I recently represented a person for driving with a blood alcohol content of 0.32 percent. This is exactly four times the legal limit. According to common BAC charts, which list the effects of alcohol on the body when the blood alcohol content is a 0.32, my client should have been in a “stupor,” with little comprehension of where they are and what they are doing. My client could have easily lost consciousness. While this is an extremely high BAC level, many DUI arrestees are caught with much higher BAC levels. In fact, a man was recently caught driving under the influence, believe it or not, with a BAC level almost eight times the legal limit.
Late last month, Justin A. Clark, 24, was arrested for driving under the influence and it was later determined that his BAC level was 0.627 percent. It was reported that Clark was driving erratically and hitting curbs. North Liberty, Iowa Police Chief Jim Warkentin said that it was the highest BAC level he had ever seen in his career of more than 20 years. Warkentin continued, “It’s just amazing the person was conscious to be that high. Most people don’t make it above 0.3, they end up passing out.” Clark might as well have been unconscious. When officers asked Clark what day it was, he responded, “Three, but now it is four.”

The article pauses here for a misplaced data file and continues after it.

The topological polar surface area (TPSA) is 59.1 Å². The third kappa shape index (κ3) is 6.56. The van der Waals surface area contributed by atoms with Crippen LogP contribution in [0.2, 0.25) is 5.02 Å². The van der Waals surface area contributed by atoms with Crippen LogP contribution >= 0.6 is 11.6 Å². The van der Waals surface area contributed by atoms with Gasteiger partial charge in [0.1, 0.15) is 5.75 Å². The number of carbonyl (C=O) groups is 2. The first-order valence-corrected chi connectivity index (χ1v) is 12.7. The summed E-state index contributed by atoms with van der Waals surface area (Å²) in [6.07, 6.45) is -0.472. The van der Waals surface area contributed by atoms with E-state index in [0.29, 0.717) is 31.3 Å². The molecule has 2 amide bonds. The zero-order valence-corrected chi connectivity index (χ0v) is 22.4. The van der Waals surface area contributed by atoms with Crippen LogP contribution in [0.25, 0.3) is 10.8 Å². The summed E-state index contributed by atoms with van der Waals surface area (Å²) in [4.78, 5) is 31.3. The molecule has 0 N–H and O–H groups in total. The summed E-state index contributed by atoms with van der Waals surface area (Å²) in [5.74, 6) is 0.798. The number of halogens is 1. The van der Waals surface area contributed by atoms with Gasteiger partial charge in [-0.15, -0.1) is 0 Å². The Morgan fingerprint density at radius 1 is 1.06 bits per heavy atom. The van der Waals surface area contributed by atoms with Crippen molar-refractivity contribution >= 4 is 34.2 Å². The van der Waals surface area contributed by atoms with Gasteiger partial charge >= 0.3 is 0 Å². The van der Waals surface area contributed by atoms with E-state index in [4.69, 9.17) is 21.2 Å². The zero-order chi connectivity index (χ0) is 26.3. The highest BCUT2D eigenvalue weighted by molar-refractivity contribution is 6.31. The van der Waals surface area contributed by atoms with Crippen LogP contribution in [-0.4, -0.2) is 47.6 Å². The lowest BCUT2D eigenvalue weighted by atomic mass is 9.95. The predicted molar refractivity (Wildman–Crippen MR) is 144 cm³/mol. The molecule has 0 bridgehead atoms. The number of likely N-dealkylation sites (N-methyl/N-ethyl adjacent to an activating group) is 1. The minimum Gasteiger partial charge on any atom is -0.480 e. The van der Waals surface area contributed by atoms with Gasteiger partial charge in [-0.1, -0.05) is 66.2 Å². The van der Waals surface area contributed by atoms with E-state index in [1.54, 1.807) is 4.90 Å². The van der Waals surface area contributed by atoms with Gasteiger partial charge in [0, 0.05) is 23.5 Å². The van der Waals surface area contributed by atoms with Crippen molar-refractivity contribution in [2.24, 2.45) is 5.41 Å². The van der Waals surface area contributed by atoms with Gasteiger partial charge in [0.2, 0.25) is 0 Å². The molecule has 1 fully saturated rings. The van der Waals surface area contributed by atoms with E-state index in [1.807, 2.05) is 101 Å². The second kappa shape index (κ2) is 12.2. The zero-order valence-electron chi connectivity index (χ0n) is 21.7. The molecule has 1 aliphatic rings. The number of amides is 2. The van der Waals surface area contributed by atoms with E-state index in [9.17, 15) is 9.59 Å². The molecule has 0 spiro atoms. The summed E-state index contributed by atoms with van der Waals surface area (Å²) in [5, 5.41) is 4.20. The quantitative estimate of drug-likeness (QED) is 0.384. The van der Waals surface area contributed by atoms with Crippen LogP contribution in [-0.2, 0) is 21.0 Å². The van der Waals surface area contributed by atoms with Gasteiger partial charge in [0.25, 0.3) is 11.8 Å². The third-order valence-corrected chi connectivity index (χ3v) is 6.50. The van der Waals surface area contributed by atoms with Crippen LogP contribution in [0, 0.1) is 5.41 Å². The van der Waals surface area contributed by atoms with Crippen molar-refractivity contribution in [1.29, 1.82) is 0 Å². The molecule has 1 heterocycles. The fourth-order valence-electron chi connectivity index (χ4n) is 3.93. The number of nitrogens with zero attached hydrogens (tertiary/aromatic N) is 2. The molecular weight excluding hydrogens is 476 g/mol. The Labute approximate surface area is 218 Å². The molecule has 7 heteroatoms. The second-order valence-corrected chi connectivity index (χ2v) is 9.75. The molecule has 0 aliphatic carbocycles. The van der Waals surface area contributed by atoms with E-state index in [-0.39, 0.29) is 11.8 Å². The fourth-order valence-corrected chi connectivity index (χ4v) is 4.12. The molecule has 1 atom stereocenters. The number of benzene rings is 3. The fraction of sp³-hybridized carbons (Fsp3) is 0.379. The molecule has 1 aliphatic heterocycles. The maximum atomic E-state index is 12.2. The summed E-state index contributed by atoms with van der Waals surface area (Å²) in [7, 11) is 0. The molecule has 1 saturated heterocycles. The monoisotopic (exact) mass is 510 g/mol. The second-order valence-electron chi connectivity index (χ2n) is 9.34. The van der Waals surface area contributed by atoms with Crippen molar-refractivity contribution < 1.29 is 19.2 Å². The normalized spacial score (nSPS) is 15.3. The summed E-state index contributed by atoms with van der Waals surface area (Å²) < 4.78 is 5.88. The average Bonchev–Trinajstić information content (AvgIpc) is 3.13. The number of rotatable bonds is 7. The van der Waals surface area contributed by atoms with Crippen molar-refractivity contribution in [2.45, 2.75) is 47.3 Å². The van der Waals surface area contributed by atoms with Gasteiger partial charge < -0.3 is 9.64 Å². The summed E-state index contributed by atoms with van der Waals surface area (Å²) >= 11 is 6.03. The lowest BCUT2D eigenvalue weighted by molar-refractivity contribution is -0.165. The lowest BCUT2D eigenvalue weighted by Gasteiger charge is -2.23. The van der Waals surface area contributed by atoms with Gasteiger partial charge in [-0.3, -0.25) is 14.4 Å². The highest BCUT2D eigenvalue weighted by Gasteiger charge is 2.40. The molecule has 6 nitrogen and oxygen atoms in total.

This piqued my interest and I began searching if there were others that posted a higher DUI BAC level than Mr. Clark’s impressive 0.627 percent.
In 2007, Deana F. Jarrett of Woodinville, Washington was arrested after having a BAC level of 0.47 and colliding into two cars. At the time it was the highest in Washington’s history.
In 2008, Stanley Kobierowski of North Providence, Rhode Island pled no contest to driving under the influence when he drove into a highway message board and it was later determined his BAC was 0.491 percent. Police said that it was the highest level BAC for someone who was not dead.
And the trophy goes to…drum roll…
Terri Comer of Klamath County, Oregon. Comer was arrested when she was found unconscious in her vehicle which was running and in a snow bank. After being transferred to a local hospital, Comer’s blood revealed a BAC level of 0.72 percent.
It is generally accepted that the lethal BAC level for humans is between 0.4 and 0.6.